Chapter 23

During one of our vacation trips on Maui Island in Hawaii, I received a phone call from Russ Thayer, who was now president of Braniff; Harding had moved himself up to Chairman.

Braniff had received an award to fly from Dallas to London and needed aircraft to fly the route to qualify. They needed long-range aircraft and preferably wide-bodied. Of course, if Harding had purchased DC-10s for South America, he would have had the aircraft in his inventory. He had the one 747 he was flying to Hawaii, and would have taken an additional 747 for London if it were available. So it became a race to find used aircraft to get a DC-10 into Braniffs system. Both Boeing and Douglas could not fit Hardings requirements from the production line due to the long lead times. There was a possibility that we could get three aircraft from Aero Mexico.

Leaving Maui behind, reluctantly, I left for beautiful Dallas. The negotiations with Aero Mexico were a "yes, we will," to a "no, we won't," let the airplanes go. It dragged out long enough for Harding to close a deal with American Airlines, who was attempting to get rid of 747 aircraft. Russ wanted the DC-10, but the politics swung to Harding. This would be our last attempt to put the DC-10 into Braniff.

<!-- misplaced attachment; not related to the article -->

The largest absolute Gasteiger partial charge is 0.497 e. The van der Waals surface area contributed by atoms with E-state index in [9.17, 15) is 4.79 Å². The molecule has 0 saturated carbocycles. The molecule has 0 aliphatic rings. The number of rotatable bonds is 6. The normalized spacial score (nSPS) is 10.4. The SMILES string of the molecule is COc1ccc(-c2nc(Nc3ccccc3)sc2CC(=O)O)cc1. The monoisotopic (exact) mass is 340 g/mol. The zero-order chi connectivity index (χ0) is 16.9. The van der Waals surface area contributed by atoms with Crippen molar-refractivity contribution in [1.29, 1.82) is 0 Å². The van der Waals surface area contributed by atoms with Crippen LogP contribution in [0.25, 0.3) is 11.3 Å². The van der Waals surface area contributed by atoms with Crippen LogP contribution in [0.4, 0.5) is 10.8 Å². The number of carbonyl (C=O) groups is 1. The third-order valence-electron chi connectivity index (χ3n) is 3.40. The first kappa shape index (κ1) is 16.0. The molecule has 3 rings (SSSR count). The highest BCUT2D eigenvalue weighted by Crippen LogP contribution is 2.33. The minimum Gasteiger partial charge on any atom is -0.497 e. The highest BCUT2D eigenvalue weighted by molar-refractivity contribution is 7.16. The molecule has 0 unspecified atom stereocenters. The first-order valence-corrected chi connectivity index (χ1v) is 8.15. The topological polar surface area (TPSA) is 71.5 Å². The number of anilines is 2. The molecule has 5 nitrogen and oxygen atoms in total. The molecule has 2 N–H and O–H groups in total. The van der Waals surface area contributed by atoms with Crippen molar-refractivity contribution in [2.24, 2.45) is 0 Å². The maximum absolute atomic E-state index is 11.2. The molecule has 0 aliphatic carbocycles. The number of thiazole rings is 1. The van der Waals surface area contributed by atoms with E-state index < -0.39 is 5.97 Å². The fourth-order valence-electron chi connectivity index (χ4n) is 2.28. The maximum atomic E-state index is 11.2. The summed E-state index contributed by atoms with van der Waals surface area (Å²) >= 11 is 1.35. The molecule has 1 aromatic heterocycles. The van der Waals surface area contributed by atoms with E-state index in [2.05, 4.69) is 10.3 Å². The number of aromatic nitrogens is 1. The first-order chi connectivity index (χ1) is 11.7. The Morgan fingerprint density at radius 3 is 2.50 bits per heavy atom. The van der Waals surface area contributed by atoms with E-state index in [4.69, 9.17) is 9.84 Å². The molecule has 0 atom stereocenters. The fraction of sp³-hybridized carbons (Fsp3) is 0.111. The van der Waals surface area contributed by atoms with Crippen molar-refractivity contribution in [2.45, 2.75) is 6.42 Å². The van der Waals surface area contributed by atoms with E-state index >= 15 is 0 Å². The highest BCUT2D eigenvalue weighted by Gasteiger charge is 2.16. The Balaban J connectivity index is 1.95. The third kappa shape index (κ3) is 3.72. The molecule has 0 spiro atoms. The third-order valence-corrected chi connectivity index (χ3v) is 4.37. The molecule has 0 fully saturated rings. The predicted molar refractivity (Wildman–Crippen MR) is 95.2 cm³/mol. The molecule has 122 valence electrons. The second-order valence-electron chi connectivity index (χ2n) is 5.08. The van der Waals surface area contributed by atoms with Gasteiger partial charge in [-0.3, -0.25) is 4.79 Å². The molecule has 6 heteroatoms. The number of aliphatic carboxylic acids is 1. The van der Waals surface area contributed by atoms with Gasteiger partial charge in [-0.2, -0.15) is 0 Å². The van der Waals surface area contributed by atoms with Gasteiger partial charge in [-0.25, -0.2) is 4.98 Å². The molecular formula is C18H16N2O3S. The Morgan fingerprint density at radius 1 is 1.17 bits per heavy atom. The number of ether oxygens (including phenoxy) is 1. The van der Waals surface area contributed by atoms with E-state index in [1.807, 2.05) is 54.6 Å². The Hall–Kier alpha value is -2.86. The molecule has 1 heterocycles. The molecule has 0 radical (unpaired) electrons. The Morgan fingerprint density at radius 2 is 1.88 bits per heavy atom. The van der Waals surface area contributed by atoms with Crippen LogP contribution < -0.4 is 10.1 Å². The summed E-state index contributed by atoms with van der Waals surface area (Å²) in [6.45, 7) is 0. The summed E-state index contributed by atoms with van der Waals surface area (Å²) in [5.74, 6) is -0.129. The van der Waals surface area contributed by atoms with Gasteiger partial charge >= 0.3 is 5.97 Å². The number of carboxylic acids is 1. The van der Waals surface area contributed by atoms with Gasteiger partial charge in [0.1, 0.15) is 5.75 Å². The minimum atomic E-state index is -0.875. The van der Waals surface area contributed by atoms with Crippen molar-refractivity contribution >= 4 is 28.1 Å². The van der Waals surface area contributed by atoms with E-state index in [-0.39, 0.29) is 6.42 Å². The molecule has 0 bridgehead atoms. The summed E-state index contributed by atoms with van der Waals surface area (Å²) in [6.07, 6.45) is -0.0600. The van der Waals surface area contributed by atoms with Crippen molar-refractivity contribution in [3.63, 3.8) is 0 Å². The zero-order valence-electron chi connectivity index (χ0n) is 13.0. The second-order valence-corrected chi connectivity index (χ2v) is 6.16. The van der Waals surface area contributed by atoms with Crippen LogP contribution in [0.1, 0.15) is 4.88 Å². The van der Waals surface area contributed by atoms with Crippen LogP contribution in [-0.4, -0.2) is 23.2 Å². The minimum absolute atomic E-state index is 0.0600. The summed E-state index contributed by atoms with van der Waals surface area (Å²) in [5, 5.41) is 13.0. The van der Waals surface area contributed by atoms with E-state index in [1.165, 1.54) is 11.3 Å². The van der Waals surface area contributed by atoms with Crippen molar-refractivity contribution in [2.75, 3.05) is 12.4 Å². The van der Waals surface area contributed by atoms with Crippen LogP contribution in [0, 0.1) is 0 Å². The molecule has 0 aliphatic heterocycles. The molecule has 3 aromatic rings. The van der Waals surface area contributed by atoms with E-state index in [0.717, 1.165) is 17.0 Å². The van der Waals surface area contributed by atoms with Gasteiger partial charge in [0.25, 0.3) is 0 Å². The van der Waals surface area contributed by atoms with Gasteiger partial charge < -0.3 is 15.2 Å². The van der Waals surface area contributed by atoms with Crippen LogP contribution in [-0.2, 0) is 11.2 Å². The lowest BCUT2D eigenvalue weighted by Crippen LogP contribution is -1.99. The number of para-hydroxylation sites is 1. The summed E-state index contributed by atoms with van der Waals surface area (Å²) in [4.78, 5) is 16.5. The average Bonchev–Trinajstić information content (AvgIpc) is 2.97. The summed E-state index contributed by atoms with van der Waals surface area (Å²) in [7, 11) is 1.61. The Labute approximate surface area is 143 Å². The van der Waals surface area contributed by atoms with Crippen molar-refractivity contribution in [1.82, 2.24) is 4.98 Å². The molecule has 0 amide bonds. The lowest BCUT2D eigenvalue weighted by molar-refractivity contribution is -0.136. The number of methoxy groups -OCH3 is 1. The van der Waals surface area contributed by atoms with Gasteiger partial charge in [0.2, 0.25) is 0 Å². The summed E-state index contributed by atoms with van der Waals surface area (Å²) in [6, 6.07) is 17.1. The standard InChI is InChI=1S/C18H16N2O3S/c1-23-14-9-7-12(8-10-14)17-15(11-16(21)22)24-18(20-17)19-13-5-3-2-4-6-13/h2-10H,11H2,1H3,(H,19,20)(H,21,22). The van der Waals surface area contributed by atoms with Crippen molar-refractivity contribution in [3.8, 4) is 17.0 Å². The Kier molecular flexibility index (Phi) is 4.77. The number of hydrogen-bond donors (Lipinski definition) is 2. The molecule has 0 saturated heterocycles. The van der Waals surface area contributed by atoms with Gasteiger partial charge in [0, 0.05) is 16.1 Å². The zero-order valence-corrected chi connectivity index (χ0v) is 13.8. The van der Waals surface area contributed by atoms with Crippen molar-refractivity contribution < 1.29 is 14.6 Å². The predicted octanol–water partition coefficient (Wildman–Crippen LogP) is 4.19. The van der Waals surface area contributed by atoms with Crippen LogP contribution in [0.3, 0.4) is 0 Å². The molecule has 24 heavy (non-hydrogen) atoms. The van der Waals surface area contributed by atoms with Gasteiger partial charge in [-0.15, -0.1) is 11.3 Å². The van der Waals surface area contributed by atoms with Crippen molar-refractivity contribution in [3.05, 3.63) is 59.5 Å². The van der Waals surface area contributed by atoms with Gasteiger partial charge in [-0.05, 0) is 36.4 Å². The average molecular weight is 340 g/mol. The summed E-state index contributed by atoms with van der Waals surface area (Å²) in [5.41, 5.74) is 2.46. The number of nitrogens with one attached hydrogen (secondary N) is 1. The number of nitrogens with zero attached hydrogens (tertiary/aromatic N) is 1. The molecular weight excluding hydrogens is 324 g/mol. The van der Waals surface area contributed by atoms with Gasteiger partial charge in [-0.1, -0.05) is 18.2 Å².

Harding would concentrate on 747s for the markets that he would attempt to initiate when deregulation came along and awarded recent International routes. Russ would later want to discuss the MD-80, but by that time Braniff was committed to growth in the International marketplace, a road they would follow to bankruptcy.

What was interesting was the change in Hardings thinking to a familiar pattern. Harding wanted to stay with Boeing which fit Russes 727 decision. When it came to additional expansion, Harding wanted to stay with the 747 because it was a Boeing aircraft and Pratt and Whitney engines. This was as wrong as the 727 was right. Russ was right all the way through - 727s to get the domestic fleet in order, and DC-10s for South America. They only operated DC-8s in South America. They never took advantage of the DC-10 and left alot of money on the table. When Harding was expanding the airline with 747s, Russ was looking at improving the efficiency of the airline with a small twin, like the MD-80, too late.